Anti-bullying programs are springing up all over the country. They are well-intentioned, yet most of them miss an important point: how the “victim” has a role in becoming the “prey” to the bullies.
Many parents have complained to me about their kid being picked on. One of the first things I ask is, “Why do you think your kid has a target on his/her back?”
After some defensive chatter, they usually cite behavior that makes their child stand out as an easy target. I suggest that their child needs to change certain behavior. The parent is horrified to hear me supposedly “blaming the victim,” but it isn’t blame I’m after. It’s an understanding of playground politics and the animal side of children.
Let me give a parallel. My Rhodesian Ridgeback, Butch, is 9 months old. He weighs 80 pounds, but he’s still a baby. He is strong and fiercely protective. I started taking him to off-leash parks and had numerous bad experiences: Dominant dogs would frighten him into running away, hiding behind me, or getting ferocious in return.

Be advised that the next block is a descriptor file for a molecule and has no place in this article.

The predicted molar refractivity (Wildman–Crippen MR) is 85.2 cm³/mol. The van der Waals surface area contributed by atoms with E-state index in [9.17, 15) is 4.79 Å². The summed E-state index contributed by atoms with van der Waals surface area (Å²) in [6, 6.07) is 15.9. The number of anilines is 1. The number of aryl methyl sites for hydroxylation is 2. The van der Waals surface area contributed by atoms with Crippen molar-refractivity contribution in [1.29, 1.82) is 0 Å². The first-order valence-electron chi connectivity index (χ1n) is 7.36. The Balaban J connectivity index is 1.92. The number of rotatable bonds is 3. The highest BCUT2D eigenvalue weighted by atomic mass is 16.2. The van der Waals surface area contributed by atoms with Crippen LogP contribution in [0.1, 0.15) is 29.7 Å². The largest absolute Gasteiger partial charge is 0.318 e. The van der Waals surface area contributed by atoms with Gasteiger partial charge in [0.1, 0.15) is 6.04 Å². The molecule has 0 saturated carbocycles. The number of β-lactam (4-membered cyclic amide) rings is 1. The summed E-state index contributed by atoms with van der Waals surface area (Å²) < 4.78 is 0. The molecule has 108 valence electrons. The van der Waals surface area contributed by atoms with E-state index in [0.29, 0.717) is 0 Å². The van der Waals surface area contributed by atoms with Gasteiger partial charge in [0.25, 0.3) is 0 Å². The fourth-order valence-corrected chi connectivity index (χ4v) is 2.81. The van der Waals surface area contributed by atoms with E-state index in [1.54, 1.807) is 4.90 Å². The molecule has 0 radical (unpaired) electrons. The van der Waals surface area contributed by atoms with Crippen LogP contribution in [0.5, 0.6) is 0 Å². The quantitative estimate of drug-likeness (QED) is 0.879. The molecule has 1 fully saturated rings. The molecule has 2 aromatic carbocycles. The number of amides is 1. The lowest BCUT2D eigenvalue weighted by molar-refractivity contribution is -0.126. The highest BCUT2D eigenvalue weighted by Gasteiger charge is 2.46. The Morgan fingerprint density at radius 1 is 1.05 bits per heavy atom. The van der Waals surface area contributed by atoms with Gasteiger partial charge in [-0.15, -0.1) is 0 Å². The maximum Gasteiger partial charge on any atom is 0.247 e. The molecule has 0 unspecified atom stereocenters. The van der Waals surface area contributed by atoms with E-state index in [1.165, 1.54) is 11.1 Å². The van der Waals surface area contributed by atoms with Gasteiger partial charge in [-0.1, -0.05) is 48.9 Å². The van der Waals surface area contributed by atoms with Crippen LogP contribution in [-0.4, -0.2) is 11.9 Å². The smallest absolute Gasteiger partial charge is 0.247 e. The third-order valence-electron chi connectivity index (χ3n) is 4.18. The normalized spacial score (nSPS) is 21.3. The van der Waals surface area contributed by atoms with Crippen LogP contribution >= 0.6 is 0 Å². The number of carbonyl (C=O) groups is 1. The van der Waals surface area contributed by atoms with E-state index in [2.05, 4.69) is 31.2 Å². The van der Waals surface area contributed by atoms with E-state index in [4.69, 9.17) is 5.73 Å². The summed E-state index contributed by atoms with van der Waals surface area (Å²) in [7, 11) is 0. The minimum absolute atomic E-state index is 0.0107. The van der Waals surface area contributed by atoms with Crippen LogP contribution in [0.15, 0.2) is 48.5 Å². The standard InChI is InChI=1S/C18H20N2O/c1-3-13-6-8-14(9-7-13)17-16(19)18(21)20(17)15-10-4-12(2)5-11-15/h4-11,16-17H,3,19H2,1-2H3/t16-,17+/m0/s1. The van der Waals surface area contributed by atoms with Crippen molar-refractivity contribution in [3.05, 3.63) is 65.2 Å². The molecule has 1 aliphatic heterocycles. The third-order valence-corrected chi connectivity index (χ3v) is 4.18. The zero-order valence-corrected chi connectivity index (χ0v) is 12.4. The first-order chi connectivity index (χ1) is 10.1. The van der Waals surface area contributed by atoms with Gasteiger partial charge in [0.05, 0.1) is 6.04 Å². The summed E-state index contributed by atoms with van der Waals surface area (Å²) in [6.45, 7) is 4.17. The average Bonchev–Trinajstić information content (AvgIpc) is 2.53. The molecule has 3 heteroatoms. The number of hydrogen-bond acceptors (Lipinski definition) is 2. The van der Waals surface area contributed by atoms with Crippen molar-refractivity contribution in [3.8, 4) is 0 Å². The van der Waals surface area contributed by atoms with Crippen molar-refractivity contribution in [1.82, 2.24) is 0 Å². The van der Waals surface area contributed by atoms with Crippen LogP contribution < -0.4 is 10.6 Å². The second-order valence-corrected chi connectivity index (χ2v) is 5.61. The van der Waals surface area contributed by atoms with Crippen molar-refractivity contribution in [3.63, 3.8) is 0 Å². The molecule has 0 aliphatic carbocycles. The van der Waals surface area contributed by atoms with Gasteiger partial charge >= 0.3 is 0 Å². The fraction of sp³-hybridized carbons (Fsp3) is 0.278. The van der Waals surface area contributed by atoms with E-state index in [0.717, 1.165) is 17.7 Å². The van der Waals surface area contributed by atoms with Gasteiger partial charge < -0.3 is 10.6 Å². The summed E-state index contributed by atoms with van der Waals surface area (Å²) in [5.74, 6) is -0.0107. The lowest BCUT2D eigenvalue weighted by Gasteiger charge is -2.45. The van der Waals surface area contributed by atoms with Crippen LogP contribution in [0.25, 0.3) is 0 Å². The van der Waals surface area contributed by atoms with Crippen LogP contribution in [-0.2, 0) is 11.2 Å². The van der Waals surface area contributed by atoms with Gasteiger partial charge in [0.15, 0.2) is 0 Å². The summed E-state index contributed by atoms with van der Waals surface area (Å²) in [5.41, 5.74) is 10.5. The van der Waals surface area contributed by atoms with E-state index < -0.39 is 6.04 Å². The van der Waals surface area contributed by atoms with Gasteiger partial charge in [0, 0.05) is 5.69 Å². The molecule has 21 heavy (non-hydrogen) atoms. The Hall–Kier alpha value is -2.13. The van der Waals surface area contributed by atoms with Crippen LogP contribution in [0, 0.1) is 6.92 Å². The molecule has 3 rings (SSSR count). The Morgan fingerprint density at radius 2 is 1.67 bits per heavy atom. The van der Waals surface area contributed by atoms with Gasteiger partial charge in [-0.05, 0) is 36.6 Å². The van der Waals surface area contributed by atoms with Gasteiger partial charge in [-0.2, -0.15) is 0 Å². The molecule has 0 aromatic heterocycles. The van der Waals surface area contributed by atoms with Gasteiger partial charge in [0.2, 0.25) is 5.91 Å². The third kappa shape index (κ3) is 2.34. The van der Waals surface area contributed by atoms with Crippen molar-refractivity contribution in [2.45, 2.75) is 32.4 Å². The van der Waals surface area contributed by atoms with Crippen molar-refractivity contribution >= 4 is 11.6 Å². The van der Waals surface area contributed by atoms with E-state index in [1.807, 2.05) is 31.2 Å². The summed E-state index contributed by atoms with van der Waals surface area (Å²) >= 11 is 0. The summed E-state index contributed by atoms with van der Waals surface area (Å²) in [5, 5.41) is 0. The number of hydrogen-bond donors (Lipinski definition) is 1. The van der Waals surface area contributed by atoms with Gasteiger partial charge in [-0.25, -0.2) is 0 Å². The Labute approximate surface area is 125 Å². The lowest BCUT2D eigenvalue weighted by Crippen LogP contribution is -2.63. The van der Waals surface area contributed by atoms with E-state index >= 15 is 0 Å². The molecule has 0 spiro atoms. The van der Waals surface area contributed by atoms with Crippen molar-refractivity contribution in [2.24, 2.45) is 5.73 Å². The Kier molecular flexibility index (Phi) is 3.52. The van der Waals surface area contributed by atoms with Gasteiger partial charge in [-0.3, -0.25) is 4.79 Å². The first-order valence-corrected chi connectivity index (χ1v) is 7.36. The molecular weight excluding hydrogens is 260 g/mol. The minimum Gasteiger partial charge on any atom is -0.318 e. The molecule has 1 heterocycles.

I called the breeder, and she put together a day experience for Butch. She brought five Ridgebacks, and her husband brought five rescue dogs that he trains and rehabilitates.
A German shepherd and a pit bull challenged the heck out of Butch, and his lack of self-confidence stimulated more “animal” behavior from those dogs, meaning they got more aggressive toward him.
However, the shepherd and the pit bull were good with each other and the other dogs. Why? All these dogs were confident, experienced, and knew how to handle the moment. Because of that, the more aggressive animals did not see them as “prey.”
While it is true that some kids will pick on others for something that can’t be changed, such as physical attributes, many children who bully also look for weakness.
That’s why I tell parents to enroll their kids in martial arts; not to fight (unless necessary), but to develop a sense of strength, pride, and confidence. They will then walk, talk, and handle situations with more strength and look less like a target.
Help your children develop an aura of confidence, sense of humor, tactics for working with playground politics, and ultimately how to protect themselves if things get physical. I often even suggest that the picked-on kid invite the bully for a day of play and lunch, which throws them way off!
Dr. Laura’s radio program is on from 2 p.m. to 5 p.m. Eastern time, weekdays, on Sirius Channel 102 and XM Channel 155.
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